November 20, 2004
Rima Shah State Sen. Jack Scott was instrumental in making sure that California's community college students could transfer their classes to all Cal State schools. Now he wants to do the same thing for the University of California. On Thursday, he gained a lot more clout to accomplish that, when he was appointed chairman of the senate's Education Committee. Fresh off his reelection, Scott has other priorities as the committee's chairman. "I have been an educator all my life," said Scott about his focus on education.
July 25, 2003
Gary Moskowitz Mary Poplin feels that religion, if given more of a chance, could improve public school curriculum, as well as higher education. Poplin is one of 10 speakers making presentations this week at the Christian Educators Assn.'s 34th annual convention and 50th anniversary at the Hilton Glendale. Poplin, the dean of the school of education at Claremont Graduate University, spoke Thursday at the convention and will speak again at 6:30 p.m. Saturday.
February 20, 2009
The mother of the eight babies born recently has been under fire for her decision to have additional children on top of the six she already has. This, combined with her current unstable financial situation, has raised serious ethical questions. What do you believe are the moral and ethical implications of her actions? And from your faith’s point of view, what covenant, if any, could she have violated? Although I have heard many opinions about this situation, I return to Jesus’ words, “Judge not lest ye be judged.
January 8, 2010
GLENDALE — Local education administrators on Friday reacted warily to initial budget proposals from Gov. Arnold Schwarzenegger. School districts would collectively lose $2.4 billion under the plan, but higher education would see a boost of $225 million that Schwarzenegger said would hopefully offset future fee hikes. “At least at the higher-education level, you can raise fees,” Glendale Unified School District Supt. Michael Escalante said. “At the K through 12 level, we can’t charge anybody for anything.
October 13, 2006
Enrollment in my advanced- placement classes in the last few years seems to be mirroring a trend in higher education, namely that girls are outnumbering the boys in the higher realms of academic achievement. Out of the 140 advanced-placement students I have this year, 85 are girls. That matches up with universities across the country that have, for the first time ever, enrolled more females than males. What's going on here? I know that some might find a reason to be alarmed by that, dare I repeat, trend, but I find it all very interesting.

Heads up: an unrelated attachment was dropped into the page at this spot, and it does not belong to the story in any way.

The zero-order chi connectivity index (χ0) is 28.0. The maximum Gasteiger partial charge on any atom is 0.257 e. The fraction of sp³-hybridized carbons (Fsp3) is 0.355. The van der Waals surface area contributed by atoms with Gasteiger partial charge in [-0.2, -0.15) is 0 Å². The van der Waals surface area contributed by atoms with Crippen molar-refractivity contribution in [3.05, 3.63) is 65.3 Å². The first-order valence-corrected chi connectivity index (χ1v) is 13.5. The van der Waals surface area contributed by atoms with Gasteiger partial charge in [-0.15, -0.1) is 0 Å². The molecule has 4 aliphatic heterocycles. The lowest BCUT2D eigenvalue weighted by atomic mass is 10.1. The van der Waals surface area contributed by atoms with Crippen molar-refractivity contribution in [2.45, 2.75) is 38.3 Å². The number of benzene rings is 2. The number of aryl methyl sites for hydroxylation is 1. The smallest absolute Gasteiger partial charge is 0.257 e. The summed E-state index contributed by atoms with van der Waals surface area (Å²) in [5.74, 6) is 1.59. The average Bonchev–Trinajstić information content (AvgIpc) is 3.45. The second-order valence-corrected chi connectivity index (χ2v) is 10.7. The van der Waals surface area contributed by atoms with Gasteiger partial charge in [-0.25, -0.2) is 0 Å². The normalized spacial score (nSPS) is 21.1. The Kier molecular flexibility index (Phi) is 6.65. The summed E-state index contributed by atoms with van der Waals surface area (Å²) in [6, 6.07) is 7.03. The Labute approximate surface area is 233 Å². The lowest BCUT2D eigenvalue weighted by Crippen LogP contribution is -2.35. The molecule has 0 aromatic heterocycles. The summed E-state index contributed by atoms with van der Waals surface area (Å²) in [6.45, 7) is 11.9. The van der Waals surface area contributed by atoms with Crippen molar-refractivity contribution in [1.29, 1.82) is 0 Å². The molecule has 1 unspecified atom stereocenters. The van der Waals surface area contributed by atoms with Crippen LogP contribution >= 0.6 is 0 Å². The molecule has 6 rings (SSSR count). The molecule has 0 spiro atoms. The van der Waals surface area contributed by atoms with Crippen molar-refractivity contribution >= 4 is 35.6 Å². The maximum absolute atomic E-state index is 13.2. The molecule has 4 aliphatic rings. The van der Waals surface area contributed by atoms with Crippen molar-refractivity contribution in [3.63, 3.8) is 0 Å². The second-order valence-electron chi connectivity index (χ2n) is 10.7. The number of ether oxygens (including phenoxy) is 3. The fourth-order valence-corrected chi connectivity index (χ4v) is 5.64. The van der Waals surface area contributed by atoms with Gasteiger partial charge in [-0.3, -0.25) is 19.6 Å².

November 11, 2009
As the first lay president of Mount St. Mary?s College, Jacqueline Powers Doud promotes the idea that everyone has the ability to receive an excellent education if they want it badly enough. She thinks even those individuals with low income can come up with different ways to pay for college if they do their research and apply for scholarships. Once students get to Mount St. Mary?s, she wants the college to provide them with the best education possible, she said. ?I?ve been in the education field my whole life,?
September 25, 2001
A recent Glendale News-Press article was devoted to Glendale College's need for a bond measure in order to adequately serve the needs of students in Glendale and surrounding areas. The article asked the question, "Should the taxpayers foot the bill for a parking structure at GCC? Why or why not?" The answer to that question is indubitably that taxpayers should foot the bill for all necessary expenditures at community colleges, including parking. Let me address parking first, though it is just one need.
September 1, 2006
The Glendale Area Alumnae Panhellenic is a community-based organization encompassing the Glendale, Burbank, La Cañada, La Crescenta, Sunland and Tujunga areas, with member volunteers from one of the 26 sororities recognized by the National Panhellenic Conference (NPC). Their charter is to support today's young women in their pursuit of higher education. They raise money annually through a benefit luncheon each spring to provide scholarships for area high school girls going to a four-year college or university, as well as to eligible college undergraduates who are members in good standing of one of the 26 NPC sororities.
April 3, 2004
Robert Chacon The planets were in perfect alignment for a program at Jet Propulsion Laboratory that allowed students from Glendale Community College to work alongside world-renowned scientists for a semester. While the number of projects -- some involving space exploration, the climate and robotics -- added to the amount of data JPL scientists had to study, GCC was close to opening its new science center. Officials from both campuses thought they could be of mutual help.
November 10, 2005
NORTHEAST GLENDALE -- Making the leap from high school to college can be daunting for any student. For special education students and their parents, the transition can be even more complex. More than 100 students and family members gathered at Glendale Community College Wednesday to discuss the challenges that face students with disabilities and the tough decisions that their families will have to make about their education. "There's an awful lot to consider," said Ellen Oppenberg, coordinator for the Glendale Community College Instruction Assistance Center.